Dating furniture by nails

If a joint was dovetailed by hand, it has only a few dovetails, and they aren't exactly even; if it has closely spaced, precisely cut dovetails, it was machine-cut.Handmade dovetails almost always indicate a piece made before 1860. It's easy to spot an antique by the drawers, because joints weren't machine-cut until about 1860.If it has only a few dovetail joints, with pins narrower than the dovetails, then the joint was made by hand.Fine old pieces are often French-polished, a variation of the shellac finish.A lacquer or varnish finish is a sure sign of later manufacture.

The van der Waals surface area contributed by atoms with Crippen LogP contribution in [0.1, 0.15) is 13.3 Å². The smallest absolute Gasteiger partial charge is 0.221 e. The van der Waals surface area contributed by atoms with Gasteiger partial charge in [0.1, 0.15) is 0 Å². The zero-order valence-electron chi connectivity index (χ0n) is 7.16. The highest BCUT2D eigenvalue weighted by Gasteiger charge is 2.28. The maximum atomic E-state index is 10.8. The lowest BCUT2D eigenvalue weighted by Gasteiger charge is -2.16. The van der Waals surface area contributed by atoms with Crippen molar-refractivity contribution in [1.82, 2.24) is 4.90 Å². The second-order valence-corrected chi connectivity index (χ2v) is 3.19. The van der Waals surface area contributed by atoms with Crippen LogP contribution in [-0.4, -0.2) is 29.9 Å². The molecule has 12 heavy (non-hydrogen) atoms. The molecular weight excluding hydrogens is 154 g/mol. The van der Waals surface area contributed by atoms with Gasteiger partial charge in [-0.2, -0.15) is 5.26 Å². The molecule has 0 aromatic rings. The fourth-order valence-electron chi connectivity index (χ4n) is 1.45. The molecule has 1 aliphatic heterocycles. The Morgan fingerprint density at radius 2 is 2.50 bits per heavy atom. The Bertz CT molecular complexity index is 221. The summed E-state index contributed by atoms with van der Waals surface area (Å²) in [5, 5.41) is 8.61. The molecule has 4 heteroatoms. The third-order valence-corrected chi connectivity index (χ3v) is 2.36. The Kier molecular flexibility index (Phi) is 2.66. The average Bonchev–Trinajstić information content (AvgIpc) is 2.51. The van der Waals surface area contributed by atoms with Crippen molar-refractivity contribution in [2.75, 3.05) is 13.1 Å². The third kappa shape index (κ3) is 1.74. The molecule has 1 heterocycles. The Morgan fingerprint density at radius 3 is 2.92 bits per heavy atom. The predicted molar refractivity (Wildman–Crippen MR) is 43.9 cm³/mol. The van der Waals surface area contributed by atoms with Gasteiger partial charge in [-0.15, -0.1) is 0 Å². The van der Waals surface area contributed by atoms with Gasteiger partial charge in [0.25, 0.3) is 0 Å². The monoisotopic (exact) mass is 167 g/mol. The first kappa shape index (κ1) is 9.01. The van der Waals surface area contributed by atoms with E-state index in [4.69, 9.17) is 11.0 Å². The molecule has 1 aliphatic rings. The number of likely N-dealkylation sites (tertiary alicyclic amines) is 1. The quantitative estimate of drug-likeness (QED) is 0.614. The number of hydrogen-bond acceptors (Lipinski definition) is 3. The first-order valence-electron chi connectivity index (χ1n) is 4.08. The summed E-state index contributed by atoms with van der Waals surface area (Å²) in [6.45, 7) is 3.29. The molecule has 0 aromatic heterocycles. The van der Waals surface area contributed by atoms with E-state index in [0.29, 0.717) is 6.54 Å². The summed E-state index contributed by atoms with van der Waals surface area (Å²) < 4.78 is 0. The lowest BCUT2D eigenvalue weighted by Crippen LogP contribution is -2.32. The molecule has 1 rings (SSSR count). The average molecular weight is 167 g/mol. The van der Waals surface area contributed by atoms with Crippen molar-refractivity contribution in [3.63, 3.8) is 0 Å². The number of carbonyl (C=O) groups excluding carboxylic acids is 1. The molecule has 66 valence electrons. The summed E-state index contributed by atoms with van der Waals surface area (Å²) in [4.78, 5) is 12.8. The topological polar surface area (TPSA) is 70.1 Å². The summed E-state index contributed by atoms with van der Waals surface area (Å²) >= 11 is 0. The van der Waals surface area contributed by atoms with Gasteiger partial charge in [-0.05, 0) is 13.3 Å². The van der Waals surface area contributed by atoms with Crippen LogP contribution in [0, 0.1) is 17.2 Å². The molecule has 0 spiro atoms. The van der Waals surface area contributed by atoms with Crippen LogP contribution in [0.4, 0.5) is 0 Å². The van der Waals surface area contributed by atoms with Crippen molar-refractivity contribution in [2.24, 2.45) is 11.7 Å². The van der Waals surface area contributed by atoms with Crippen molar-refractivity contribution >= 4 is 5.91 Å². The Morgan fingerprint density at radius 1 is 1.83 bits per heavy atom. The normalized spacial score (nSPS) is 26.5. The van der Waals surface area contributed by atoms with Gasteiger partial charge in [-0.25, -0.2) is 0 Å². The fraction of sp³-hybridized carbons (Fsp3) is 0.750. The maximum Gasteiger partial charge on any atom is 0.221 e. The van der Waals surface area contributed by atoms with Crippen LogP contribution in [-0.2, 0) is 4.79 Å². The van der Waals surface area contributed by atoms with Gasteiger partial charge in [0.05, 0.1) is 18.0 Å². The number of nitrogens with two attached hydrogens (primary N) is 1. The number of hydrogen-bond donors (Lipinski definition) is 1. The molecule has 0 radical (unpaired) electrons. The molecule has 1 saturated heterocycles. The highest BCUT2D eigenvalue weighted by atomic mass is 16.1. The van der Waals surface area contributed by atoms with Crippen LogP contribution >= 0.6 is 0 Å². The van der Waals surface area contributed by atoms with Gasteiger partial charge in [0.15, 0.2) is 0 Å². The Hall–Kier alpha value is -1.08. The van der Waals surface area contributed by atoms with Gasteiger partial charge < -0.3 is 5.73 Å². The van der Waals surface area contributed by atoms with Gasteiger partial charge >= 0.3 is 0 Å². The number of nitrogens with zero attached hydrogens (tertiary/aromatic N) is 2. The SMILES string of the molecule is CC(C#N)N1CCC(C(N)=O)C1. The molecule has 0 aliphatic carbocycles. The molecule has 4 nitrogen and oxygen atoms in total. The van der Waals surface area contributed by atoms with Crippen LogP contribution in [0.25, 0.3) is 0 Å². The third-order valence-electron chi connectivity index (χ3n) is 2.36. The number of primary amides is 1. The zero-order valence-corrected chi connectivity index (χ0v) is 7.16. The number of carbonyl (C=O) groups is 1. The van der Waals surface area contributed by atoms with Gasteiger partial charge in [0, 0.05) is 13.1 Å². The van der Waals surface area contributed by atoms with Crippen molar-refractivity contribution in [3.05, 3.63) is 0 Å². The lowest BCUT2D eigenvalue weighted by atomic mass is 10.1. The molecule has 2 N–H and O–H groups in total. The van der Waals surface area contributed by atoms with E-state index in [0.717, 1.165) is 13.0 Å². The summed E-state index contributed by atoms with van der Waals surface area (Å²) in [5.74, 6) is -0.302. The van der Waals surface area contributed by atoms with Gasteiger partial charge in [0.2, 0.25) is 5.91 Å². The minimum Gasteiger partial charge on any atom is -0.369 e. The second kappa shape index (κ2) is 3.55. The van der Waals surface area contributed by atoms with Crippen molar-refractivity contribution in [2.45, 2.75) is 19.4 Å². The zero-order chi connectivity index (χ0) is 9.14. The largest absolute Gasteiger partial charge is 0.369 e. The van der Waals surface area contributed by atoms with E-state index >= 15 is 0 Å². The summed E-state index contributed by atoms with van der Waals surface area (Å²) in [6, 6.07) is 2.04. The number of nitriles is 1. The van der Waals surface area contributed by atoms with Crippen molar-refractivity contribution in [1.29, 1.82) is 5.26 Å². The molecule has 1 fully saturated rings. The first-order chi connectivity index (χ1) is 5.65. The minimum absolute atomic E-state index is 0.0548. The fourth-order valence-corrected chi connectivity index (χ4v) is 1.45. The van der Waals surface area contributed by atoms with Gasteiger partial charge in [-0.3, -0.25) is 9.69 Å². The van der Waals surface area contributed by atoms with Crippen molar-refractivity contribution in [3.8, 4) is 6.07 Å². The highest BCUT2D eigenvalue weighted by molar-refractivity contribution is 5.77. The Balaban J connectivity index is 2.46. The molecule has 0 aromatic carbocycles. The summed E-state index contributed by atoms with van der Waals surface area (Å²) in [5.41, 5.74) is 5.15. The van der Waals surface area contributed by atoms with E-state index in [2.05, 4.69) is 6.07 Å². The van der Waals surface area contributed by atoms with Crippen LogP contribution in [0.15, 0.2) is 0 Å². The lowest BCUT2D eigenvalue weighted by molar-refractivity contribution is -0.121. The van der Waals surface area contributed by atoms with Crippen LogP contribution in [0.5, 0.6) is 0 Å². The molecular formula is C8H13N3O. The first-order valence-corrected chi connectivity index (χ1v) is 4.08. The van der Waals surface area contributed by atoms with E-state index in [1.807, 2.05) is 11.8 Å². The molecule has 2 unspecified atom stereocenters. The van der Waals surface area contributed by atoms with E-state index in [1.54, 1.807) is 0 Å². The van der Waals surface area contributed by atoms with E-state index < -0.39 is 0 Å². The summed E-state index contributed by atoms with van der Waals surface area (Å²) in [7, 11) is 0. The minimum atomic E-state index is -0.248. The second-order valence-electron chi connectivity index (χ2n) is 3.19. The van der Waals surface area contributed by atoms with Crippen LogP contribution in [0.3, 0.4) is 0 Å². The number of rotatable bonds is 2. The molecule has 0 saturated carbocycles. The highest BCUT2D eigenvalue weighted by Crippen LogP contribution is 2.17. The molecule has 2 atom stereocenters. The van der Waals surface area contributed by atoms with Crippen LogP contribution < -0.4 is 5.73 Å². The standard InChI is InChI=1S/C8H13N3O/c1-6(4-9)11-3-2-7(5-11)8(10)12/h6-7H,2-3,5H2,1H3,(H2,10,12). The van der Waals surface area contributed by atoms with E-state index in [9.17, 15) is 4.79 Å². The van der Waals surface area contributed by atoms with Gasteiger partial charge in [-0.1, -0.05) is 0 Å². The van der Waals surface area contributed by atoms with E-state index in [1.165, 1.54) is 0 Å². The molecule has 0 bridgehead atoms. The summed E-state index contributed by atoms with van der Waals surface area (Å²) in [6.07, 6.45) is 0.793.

Exact symmetry is another sign that the piece was machine-made.On handmade furniture, rungs, slats, spindles, rockers, and other small-diameter components are not uniform.Examine these parts carefully; slight differences in size or shape are not always easy to spot.Real antiques and many reproductions are extremely valuable, but there are also many imitations.If you aren't sure an antique is really antique, pay for an expert opinion.

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